He won the first US Open in 1968 and the main stadium at America’s premier tennis tournament is named for him. But it wasn’t until this year that Arthur Ashe was inducted into the US Open Court of Champions, which honors the greatest singles champions in the history of the 128 years of the US Championships/US Open. Ashe joined prior inductees Don Budge, Maureen Connolly, Jimmy Connors, Margaret Court, Chris Evert, Althea Gibson, Steffi Graf, Billie Jean King, Jack Kramer, Rod Laver, Ivan Lendl, Molla Bjurstedt Mallory, John McEnroe, Martina Navratilova, Pete Sampras, Bill Tilden and Helen Wills. An international panel of journalists selects the inductees annually. Former President Bill Clinton participated in Ashe’s induction ceremonies.
SET FOR DOHA
US Open runner-up Caroline Wozniacki and Elena Dementieva are the latest to qualify for the season-ending Sony Ericsson Championships, which will be held October 27-November 1 in Doha, Qatar. The world’s top eight singles players and top four doubles teams will compete for the Sony Ericsson Championships title and a share of the record Championships prize money of USD $4.45 million.
STAYING IN TOUCH
Fans attending the US Open sent a record number of emails and text, picture and video messages from in and around Arthur Ashe Stadium the first week of the tournament. “US Open fans are letting their fingers do the talking this year as increasing numbers of Verizon Wireless customers use Smartphones and PDAs to stay in touch with their homes and offices,” said Michele White, executive director-network for company’s New York Metro Region. “The number of data connections established by Verizon Wireless customers in and around the tennis center during the busiest hours of the event last week was 80 percent higher than last year while voice traffic was down.”
Despite the gloomy global economy, the women’s tennis circuit is doing just fine, thank you. Stacey Allaster, CEO of the Sony Ericsson WTA Tour, said they have lost just one title sponsor in 2009 and have added two new tournaments in 2010. “The bottom line is we want to be a credible product, consistently delivering to fans and sponsors, and in 2009 our athletes have done that,” Allaster said. Of the tour’s 51 title sponsors, only one has dropped out, and that is “an incredible success story for women’s tennis,” she said. Tournaments have been added in Copenhagen, Denmark, and Kuala Lumpur, Indonesia, while the Los Angeles event has moved to San Diego.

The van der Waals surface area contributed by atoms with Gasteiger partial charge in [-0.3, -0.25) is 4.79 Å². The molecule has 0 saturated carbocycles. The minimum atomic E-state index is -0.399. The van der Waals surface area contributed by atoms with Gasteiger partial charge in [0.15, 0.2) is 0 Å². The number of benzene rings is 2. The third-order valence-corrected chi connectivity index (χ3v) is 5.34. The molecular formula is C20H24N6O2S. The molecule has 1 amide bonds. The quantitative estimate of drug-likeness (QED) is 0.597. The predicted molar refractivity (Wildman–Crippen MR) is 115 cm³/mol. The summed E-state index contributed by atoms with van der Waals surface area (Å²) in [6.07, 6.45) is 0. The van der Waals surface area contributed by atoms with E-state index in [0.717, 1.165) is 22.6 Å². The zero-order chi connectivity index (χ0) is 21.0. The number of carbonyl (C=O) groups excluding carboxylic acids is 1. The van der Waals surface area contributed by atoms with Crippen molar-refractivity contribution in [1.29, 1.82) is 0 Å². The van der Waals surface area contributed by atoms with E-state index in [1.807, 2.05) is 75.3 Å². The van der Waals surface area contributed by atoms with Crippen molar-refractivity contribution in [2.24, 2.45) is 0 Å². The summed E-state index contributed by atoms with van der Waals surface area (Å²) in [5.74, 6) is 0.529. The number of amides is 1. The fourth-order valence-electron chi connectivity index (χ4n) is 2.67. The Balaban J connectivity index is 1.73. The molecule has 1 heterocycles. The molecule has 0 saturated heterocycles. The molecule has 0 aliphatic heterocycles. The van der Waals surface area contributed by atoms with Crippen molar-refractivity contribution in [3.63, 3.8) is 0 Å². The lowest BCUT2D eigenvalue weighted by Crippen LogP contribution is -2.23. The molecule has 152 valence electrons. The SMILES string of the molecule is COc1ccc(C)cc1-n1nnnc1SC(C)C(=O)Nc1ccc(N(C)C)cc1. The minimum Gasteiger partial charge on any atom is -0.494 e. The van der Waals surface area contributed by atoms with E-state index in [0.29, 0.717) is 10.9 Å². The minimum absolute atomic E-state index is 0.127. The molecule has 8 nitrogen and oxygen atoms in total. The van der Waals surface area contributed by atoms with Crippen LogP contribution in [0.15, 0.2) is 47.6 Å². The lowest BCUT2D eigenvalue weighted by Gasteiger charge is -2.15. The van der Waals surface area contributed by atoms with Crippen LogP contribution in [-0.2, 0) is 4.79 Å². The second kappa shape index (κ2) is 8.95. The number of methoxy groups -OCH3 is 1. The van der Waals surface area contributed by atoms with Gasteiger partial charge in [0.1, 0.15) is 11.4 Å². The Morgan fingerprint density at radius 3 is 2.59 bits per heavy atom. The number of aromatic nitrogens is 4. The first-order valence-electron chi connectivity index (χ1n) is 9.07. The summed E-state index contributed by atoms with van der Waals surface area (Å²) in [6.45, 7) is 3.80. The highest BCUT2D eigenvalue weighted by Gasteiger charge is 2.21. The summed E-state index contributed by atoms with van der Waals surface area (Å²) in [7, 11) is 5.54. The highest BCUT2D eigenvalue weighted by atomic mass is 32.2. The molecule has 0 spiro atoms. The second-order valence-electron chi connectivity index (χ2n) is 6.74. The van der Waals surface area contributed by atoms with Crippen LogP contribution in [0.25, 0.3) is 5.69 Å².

Three teenagers have been convicted in Malmo, Sweden, for rioting outside a Davis Cup tie between Israel and Sweden in March. The three Swedish males, aged 17 to 19, were sentenced to community service for juveniles. Two of them were also ordered to pay USD $19,020 for sabotaging a police vehicle. The three were among 10 people arrested after protesting Israel’s offensive in Gaza. The court had previously sentenced two others to 9 and 15 months in prison. No spectators were allowed to watch the matches after Malmo officials said they could not guarantee security. The International Tennis Association (ITF) fined the Swedish tennis federation USD $5,000 for that decision and banned Malmo from staging Davis Cup matches for five years.
SAY IT AIN’T SO
A media report that he and his wife are living in fear amid crime and poverty in the Bahamas has brought an angry response from Lleyton Hewitt. The 2001 US Open champion told a newspaper that the report in an Australian magazine was “absolute rubbish.” Hewitt said he and his family have had “fantastic experiences” in the nine months they have lived in a gated community on New Providence island. “For us it’s a fantastic place to raise a young family.”
SAYS YOU, SAYS ME
You knew it had to happen. Novak Djokovic and John McEnroe took turns imitating each other during an impromptu US Open moment. Following his victory over Radek Stepanek, Djokovic called McEnroe down from his television booth, then mimicked the mannerisms and serving style of the four-time US Open champion. He tossed his racquet onto the court and screamed at an imaginary umpire. Once McEnroe arrived on court, he unbuttoned his white shirt, rolled up his sleeves and, using a borrowed racquet, bounced the ball repeatedly, imitating Djokovic’s pre-serve habits. Two years ago, Djokovic delighted the Arthur Ashe Stadium crowd by impersonating Rafael Nadal and Maria Sharapova, among others. “What I’ve done in 2007 with those impersonations and tonight playing with Johnny Mac, I think that’s what the crowd wants, especially in these hours,” Djokovic said. “I think these night matches are very special.”
Her exciting run to US Open quarterfinals kept Melanie Oudin in New York City doing what she wants to do. She doesn’t do the ordinary high school things, like going to the junior prom or homecoming, or even hanging out with friends at the mall. “She doesn’t do any of that kind of stuff, and she’s OK with it,” said Katherine Oudin, Melanie’s mother. “I know she misses the normal life a little, but she does not regret it at all. Zero. She’s totally OK with it because she knows this is what she’s wanted her entire life.”
SOCKING IT AWAY
Each of the singles champions here at the US Open will take home USD $1.6 million, a nice tidy sum in any language. Going into the year’s final Grand Slam tournament, Roger Federer has earned USD $36 million over the past 12 months. His three Grand Slam wins – 2008 US Open, French Open and Wimbledon – and other tournament play netted him USD $8 million. And when he won his first-round match at the USTA Billie Jean King National Tennis Center this year, he became the first player to surpass USD $50 million in career earnings on the court. The 28-year-old Federer has 10-year endorsement deals with Nike, Rolex, Wilson and Swiss coffee machine maker Jura. His Nike contract extension that he signed in 2008 is worth more than USD $10 million annually. Maria Sharapova is close to Federer in off-court earnings. The Russian earned USD $22.5 million over the past year despite missing most of the season with a shoulder injury.